United Airlines is taking a unique approach to reducing fuel consumption and sees an opportunity with reducing paper usage. Rather than reducing the size of seats, removing more in-flight entertainment screens or further limiting the amounts of luggage passengers can carry on, the airline will be cutting one ounce (28 grams) from the paper used to make its in-flight magazine, Hemisphere.
According to the L.A. Times, who cites an ‘internal message to United employees’ as the source, the airline has saved 170,000 gallons of fuel by trimming the weight of a single Hemisphere edition to 6.85 ounces (194 grams).
Lesson one in aviation engineering is that weight and drag are the enemies of flight. Fuel is the single biggest cost facing airlines across the world, and the issue of saving every cent possible has CEOs, pilots, and engineers all scratching their heads.
Manufacturers routinely spend tens of millions of dollars a year in pursuit of more efficient engines and wings, a more aerodynamic fuselage, or lighter, more exotic materials from which to construct rivets, screws, seats, or any of the millions of components that make up a modern airliner.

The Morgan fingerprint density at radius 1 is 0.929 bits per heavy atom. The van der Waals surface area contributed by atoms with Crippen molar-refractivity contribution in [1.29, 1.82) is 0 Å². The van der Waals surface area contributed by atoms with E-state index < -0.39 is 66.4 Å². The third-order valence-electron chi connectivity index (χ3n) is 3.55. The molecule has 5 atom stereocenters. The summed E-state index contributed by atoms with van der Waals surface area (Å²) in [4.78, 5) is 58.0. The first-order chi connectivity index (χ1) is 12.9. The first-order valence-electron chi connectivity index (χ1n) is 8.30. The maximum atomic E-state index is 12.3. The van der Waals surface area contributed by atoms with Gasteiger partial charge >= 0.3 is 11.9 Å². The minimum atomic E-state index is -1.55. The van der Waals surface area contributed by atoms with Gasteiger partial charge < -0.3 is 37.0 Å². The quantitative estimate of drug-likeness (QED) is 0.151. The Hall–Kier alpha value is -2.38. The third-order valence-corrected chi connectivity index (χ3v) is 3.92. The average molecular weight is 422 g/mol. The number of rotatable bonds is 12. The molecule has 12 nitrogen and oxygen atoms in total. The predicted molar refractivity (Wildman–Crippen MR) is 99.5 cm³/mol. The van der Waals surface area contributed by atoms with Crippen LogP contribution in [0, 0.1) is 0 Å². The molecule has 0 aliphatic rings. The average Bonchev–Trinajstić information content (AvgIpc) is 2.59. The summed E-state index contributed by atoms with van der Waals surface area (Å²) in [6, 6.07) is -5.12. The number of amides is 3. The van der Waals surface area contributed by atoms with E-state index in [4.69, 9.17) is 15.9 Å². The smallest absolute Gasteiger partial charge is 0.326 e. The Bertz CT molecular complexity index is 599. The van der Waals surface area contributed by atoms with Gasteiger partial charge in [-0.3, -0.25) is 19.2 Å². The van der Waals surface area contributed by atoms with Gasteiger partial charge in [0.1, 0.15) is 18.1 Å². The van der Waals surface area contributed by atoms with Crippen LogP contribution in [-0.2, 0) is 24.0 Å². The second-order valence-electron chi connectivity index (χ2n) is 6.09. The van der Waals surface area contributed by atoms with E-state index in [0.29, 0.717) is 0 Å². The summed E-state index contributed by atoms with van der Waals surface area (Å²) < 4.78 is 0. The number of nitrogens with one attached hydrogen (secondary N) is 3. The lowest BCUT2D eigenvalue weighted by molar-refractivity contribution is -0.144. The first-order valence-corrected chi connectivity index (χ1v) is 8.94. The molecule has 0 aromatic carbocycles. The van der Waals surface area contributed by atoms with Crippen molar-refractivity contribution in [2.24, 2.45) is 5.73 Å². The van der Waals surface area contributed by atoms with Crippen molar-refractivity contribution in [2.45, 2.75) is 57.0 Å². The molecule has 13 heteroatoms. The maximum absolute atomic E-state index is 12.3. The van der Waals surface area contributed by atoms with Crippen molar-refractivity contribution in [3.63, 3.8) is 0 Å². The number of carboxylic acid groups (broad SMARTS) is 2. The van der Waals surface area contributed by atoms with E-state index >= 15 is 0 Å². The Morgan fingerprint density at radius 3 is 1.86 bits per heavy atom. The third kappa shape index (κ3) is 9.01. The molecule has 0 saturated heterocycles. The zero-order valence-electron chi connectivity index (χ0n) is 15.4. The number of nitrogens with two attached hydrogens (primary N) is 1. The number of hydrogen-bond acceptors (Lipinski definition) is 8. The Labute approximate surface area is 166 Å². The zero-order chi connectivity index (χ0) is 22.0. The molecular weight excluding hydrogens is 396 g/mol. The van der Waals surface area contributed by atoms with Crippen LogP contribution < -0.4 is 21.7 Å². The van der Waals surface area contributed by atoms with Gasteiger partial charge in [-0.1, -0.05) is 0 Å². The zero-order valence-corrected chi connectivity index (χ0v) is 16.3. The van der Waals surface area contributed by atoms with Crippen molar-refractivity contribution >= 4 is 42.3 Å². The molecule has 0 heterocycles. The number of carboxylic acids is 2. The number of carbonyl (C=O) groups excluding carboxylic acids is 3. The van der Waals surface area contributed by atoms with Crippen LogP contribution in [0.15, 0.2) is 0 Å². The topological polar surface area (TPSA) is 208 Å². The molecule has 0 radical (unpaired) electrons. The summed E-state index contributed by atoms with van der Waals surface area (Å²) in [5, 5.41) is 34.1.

But sometimes, all it takes is the smallest alteration. In this case, paper.
It may seem trivial, but look at the numbers when applied to a Boeing 737-900, of which United operates 148; with a typical capacity of 179 seats, meaning 179 magazines, the weight reduction would equate to 11 pounds (5kg) per flight.
This initially may not appear significant, but when applied across the entire fleet of 745 aircraft, United estimates that this approach will save $290,000 per year in fuel costs.
Cynics may point to the fact that reducing the weight of paper may compromise the quality of the publication and may, therefore, increase wastage and offer passengers a poorer product, but that remains to be seen.
This isn’t the first time airlines have resorted to micromanagement of passenger’s cabin luxuries in order to save money.
In the 1980s, American Airlines routinely removed a single olive from each of the in-flight salads offered to customers, and in doing so saved themselves $40,000 per year. In 1994 Southwest Airlines removed their logo from trash bags, saving an incredible $300,000 in printing costs.
Last year, Finland’s flag-carrier, Finnair, sought 2000 passengers to volunteer to be weighed in order to gather data to examine opportunities for reducing operating costs and streamlining fuel estimates. Similar schemes were implemented previously by Hawaiian Airlines, Uzbekistan Airways, and the now-defunct Somoa Air.
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